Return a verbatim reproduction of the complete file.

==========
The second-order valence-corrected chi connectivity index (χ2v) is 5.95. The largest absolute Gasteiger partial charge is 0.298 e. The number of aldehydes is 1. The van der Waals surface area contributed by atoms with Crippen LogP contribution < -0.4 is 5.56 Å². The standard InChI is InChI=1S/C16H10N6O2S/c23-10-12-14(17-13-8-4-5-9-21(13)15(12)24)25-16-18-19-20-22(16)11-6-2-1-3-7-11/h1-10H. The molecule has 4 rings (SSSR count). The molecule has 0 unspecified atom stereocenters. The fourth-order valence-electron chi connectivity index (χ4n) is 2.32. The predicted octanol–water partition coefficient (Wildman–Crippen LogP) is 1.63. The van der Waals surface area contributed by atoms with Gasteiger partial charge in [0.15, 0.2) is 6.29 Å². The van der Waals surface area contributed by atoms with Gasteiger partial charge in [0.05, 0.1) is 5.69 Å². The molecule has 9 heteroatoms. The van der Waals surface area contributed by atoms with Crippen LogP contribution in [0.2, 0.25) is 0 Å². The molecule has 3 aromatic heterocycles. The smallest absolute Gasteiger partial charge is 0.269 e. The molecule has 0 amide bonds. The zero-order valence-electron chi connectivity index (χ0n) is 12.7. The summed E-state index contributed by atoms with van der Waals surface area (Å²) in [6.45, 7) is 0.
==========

The second-order valence-corrected chi connectivity index (χ2v) is 5.95. The largest absolute Gasteiger partial charge is 0.298 e. The number of aldehydes is 1. The van der Waals surface area contributed by atoms with Crippen LogP contribution < -0.4 is 5.56 Å². The standard InChI is InChI=1S/C16H10N6O2S/c23-10-12-14(17-13-8-4-5-9-21(13)15(12)24)25-16-18-19-20-22(16)11-6-2-1-3-7-11/h1-10H. The molecule has 4 rings (SSSR count). The molecule has 0 unspecified atom stereocenters. The fourth-order valence-electron chi connectivity index (χ4n) is 2.32. The predicted octanol–water partition coefficient (Wildman–Crippen LogP) is 1.63. The van der Waals surface area contributed by atoms with Gasteiger partial charge in [0.15, 0.2) is 6.29 Å². The van der Waals surface area contributed by atoms with Gasteiger partial charge in [0.05, 0.1) is 5.69 Å². The molecule has 9 heteroatoms. The van der Waals surface area contributed by atoms with Crippen LogP contribution in [0.2, 0.25) is 0 Å². The molecule has 3 aromatic heterocycles. The smallest absolute Gasteiger partial charge is 0.269 e. The molecule has 0 amide bonds. The zero-order valence-electron chi connectivity index (χ0n) is 12.7. The summed E-state index contributed by atoms with van der Waals surface area (Å²) in [6.45, 7) is 0.